(Oh, and the cost of not being fuddy-duddies? $0.00. If you consider — as I do — that the smarties contribute to the trick-or-treating stash needed for the herd of military brats we fully expect to ring our doorbell come tomorrow evening.)

Why We’re Homeschooling: Some Thoughts as a New Homeschooling Mom

I’ve decided to start my own little mini-series on “Why We’re Homeschooling” based on personal experiences and motivations that led my family to our decision to pull our children from traditional public schools. Considering the dearth of posts around here these last months, I have no idea how often I’ll be posting on this topic. But the job I took on when I started homeschooling my children is a big reason my priorities have shifted away from this blog, which I miss terribly. So pardon me while I use you to air my thoughts and beliefs on what led me to this decision while also attempting to keep myself motivated to stay the course through our trials and errors. 
I also whole-heartedly believe that homeschooling in this country is a huge financial consideration — for the family itself, yes, but also for society at large. We all pay taxes that fund our public schools whether or not we have children in those schools, or children at all. The quality of education that our children receive, for better or worse, directly influences the future of our country and the opportunities that will be available to future generations. It would behoove every citizen of this country to pay attention to the (two million and counting) homeshoolers of today and the myriad of reasons and ways they do so.

Some Thoughts as a New Homeschooling Mom

I have learned that when people ask me in casual conversation, “Why did you decide to homeschool?” that I need to be very diplomatic with how I frame my answer.

Our neighborhood here in California is rather unique, even for military family communities, because it is so incredibly transient. Most — and yes, I mean most — military families are in Monterey for an 18-month assignment. The ebb and flow of families moving in and out of this (mostly) military neighborhood ties in with the schedules of the two main schools the military spouses are attending. When we moved in this summer, no fewer than two other families within spitting distance moved in at the same time, and a handful more within shouting. Moving vans are a regular sighting around here.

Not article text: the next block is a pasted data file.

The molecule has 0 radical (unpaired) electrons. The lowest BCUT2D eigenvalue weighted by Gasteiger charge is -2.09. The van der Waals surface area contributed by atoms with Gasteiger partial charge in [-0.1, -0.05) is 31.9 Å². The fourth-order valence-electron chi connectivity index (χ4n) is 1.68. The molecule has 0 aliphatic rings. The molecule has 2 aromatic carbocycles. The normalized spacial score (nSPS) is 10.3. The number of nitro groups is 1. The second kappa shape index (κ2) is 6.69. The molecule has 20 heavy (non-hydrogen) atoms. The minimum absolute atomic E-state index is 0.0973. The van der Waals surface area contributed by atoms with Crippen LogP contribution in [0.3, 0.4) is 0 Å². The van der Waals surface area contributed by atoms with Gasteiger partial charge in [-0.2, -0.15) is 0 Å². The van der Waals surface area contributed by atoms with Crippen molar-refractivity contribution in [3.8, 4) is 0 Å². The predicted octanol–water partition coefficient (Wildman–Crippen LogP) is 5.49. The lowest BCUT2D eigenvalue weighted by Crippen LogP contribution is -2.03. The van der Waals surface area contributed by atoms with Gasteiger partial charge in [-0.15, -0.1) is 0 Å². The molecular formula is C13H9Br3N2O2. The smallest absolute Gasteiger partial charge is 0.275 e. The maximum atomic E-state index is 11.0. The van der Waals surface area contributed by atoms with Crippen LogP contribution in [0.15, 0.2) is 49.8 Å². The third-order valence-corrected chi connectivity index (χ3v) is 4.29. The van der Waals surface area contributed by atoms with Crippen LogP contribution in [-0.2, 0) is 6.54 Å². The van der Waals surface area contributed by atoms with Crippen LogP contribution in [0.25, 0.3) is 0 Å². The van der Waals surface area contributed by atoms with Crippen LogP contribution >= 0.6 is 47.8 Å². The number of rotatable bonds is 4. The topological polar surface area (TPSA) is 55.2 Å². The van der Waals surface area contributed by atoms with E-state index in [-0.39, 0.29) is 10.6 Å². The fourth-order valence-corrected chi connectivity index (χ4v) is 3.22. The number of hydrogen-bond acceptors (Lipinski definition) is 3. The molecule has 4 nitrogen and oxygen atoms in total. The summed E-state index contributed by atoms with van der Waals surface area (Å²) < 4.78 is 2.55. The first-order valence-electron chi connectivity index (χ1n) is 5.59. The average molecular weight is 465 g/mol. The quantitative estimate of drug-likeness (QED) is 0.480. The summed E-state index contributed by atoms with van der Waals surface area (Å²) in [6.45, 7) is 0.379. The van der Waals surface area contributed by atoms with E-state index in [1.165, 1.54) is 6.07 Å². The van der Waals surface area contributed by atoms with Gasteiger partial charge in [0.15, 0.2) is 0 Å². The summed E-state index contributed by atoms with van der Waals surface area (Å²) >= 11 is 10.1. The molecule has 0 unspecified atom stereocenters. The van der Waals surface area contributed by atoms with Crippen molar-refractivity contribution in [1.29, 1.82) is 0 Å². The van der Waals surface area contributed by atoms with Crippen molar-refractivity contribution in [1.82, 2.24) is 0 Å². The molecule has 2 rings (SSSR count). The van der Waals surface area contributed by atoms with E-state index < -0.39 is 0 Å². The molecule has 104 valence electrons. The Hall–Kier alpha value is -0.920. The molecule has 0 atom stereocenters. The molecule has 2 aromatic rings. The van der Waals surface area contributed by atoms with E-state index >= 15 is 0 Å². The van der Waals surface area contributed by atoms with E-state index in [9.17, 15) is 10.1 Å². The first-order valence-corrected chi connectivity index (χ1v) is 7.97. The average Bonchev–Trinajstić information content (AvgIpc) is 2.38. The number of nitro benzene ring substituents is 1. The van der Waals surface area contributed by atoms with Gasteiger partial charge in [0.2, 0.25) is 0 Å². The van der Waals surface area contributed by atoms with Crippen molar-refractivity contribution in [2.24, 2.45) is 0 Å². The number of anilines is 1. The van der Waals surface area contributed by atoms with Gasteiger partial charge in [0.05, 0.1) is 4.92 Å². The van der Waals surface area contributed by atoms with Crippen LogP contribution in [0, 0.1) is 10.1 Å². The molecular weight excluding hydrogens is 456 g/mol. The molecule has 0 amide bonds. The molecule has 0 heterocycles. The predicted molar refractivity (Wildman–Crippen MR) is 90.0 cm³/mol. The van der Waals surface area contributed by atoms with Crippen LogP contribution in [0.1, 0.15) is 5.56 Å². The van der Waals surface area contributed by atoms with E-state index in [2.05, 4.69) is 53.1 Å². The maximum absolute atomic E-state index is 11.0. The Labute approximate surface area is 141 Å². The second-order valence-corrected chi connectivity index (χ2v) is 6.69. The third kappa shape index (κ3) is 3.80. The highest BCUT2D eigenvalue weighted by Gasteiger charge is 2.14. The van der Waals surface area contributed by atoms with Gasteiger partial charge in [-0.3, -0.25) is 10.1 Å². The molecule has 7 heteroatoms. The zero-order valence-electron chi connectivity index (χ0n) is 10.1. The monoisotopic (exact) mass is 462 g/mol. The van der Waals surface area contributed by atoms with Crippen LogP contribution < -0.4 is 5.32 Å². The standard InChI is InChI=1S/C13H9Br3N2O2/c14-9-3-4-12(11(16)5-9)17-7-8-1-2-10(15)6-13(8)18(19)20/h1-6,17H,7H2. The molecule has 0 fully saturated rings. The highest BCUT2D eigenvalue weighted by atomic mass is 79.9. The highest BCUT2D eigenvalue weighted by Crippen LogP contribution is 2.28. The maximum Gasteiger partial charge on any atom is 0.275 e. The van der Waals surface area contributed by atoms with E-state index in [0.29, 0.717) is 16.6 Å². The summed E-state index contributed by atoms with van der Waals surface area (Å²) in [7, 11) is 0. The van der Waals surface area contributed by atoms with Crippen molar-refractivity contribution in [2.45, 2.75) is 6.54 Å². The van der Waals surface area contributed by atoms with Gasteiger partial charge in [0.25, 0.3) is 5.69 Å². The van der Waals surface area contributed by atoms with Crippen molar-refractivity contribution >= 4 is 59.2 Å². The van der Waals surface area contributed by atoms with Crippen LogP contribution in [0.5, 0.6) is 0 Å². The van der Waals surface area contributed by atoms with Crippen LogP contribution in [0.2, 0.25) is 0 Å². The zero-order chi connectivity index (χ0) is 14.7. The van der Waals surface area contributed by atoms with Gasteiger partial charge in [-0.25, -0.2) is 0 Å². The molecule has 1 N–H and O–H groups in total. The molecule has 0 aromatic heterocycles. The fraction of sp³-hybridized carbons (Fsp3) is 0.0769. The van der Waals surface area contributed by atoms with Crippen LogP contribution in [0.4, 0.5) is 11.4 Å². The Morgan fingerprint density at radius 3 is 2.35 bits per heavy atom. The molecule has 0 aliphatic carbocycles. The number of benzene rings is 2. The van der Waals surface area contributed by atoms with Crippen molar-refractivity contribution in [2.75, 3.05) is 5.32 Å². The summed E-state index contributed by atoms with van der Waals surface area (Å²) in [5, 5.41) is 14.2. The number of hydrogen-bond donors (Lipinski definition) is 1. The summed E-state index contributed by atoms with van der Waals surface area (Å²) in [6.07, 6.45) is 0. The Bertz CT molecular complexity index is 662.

So. Meeting new moms and finding myself in casual conversations with people I have just met is almost a daily occurrence unless I were to lock myself in a closet and refuse to come out. (Which has been tempting on more than one occasion believe me you.)

“What made you decide to homeschool?” is such a loaded question that I’ve sometimes turned it around by replying, “Why, have you thought about doing it yourself?” Which invariably leads to the response, “Oh, I could never homeschool,” to which I reply, “I know, two years ago I said the same thing.”

And then they usually don’t know what to say so we stand there in awkward silence for a moment or two until we move on to other topics, or to other people…

But sometimes they do go on to ask, “So what made you change your mind?” And I try to gauge why they’re asking. Very often they go on to answer their own question with a laugh, “Did you find out you were moving to California and figure out how bad the schools were?” Which is, yes, a part of it. But difficult for me to say when your children are going to those same schools unless you point it out first.

If they stand there and continue to look me in the eye and wait expectantly for a thoughtful answer, I’ve taken to bringing it back to me and my family by answering, truthfully, that “The reason was actually quite different for each of my children.”